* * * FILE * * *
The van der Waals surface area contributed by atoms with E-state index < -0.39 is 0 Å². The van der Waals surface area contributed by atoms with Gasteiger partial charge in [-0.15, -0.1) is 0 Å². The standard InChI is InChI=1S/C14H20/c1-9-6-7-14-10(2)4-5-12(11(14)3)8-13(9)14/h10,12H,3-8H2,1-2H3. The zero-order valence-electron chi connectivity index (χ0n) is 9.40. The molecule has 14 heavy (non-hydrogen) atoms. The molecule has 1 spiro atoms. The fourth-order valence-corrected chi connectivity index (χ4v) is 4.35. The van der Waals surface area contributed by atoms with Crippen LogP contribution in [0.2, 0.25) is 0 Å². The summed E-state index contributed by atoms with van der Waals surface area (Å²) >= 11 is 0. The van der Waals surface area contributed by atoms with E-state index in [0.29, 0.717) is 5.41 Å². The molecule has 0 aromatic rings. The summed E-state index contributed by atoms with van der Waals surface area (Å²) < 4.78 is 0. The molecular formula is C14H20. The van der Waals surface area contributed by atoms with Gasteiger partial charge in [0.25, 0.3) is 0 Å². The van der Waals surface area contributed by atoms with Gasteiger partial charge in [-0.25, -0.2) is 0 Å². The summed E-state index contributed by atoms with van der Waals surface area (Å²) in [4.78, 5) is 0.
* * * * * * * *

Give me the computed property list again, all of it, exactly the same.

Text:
The van der Waals surface area contributed by atoms with E-state index < -0.39 is 0 Å². The van der Waals surface area contributed by atoms with Gasteiger partial charge in [-0.15, -0.1) is 0 Å². The standard InChI is InChI=1S/C14H20/c1-9-6-7-14-10(2)4-5-12(11(14)3)8-13(9)14/h10,12H,3-8H2,1-2H3. The zero-order valence-electron chi connectivity index (χ0n) is 9.40. The molecule has 14 heavy (non-hydrogen) atoms. The molecule has 1 spiro atoms. The fourth-order valence-corrected chi connectivity index (χ4v) is 4.35. The van der Waals surface area contributed by atoms with Crippen LogP contribution in [0.2, 0.25) is 0 Å². The summed E-state index contributed by atoms with van der Waals surface area (Å²) >= 11 is 0. The van der Waals surface area contributed by atoms with E-state index in [0.29, 0.717) is 5.41 Å². The molecule has 0 aromatic rings. The summed E-state index contributed by atoms with van der Waals surface area (Å²) < 4.78 is 0. The molecular formula is C14H20. The van der Waals surface area contributed by atoms with Gasteiger partial charge in [0.25, 0.3) is 0 Å². The van der Waals surface area contributed by atoms with Gasteiger partial charge in [-0.25, -0.2) is 0 Å². The summed E-state index contributed by atoms with van der Waals surface area (Å²) in [4.78, 5) is 0.